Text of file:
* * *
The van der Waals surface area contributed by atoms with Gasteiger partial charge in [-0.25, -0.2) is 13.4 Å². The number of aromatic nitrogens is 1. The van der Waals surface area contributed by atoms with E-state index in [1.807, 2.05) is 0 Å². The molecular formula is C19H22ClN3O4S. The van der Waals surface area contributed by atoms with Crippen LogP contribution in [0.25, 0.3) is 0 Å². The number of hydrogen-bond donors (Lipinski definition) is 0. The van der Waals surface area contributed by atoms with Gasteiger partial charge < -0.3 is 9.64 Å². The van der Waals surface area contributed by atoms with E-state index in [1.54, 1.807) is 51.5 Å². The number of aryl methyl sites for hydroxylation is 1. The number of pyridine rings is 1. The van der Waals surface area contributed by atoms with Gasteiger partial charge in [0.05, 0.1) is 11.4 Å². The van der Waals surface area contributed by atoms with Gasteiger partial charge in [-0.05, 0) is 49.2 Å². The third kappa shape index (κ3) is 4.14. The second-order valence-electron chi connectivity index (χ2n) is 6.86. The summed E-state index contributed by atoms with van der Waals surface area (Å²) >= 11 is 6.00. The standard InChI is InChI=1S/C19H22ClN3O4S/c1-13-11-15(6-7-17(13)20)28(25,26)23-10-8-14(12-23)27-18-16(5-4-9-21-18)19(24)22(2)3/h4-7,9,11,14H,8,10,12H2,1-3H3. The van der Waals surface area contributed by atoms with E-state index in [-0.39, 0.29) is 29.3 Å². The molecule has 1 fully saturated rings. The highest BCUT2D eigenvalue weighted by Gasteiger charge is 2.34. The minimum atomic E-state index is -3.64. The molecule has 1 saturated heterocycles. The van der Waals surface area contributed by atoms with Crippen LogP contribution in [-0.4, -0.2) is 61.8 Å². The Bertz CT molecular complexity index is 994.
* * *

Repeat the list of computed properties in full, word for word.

The van der Waals surface area contributed by atoms with Gasteiger partial charge in [-0.25, -0.2) is 13.4 Å². The number of aromatic nitrogens is 1. The van der Waals surface area contributed by atoms with E-state index in [1.807, 2.05) is 0 Å². The molecular formula is C19H22ClN3O4S. The van der Waals surface area contributed by atoms with Crippen LogP contribution in [0.25, 0.3) is 0 Å². The number of hydrogen-bond donors (Lipinski definition) is 0. The van der Waals surface area contributed by atoms with Gasteiger partial charge < -0.3 is 9.64 Å². The van der Waals surface area contributed by atoms with E-state index in [1.54, 1.807) is 51.5 Å². The number of aryl methyl sites for hydroxylation is 1. The number of pyridine rings is 1. The van der Waals surface area contributed by atoms with Gasteiger partial charge in [0.05, 0.1) is 11.4 Å². The van der Waals surface area contributed by atoms with Gasteiger partial charge in [-0.05, 0) is 49.2 Å². The third kappa shape index (κ3) is 4.14. The second-order valence-electron chi connectivity index (χ2n) is 6.86. The summed E-state index contributed by atoms with van der Waals surface area (Å²) >= 11 is 6.00. The standard InChI is InChI=1S/C19H22ClN3O4S/c1-13-11-15(6-7-17(13)20)28(25,26)23-10-8-14(12-23)27-18-16(5-4-9-21-18)19(24)22(2)3/h4-7,9,11,14H,8,10,12H2,1-3H3. The van der Waals surface area contributed by atoms with E-state index in [-0.39, 0.29) is 29.3 Å². The molecule has 1 fully saturated rings. The highest BCUT2D eigenvalue weighted by Gasteiger charge is 2.34. The minimum atomic E-state index is -3.64. The molecule has 1 saturated heterocycles. The van der Waals surface area contributed by atoms with Crippen LogP contribution in [-0.4, -0.2) is 61.8 Å². The Bertz CT molecular complexity index is 994.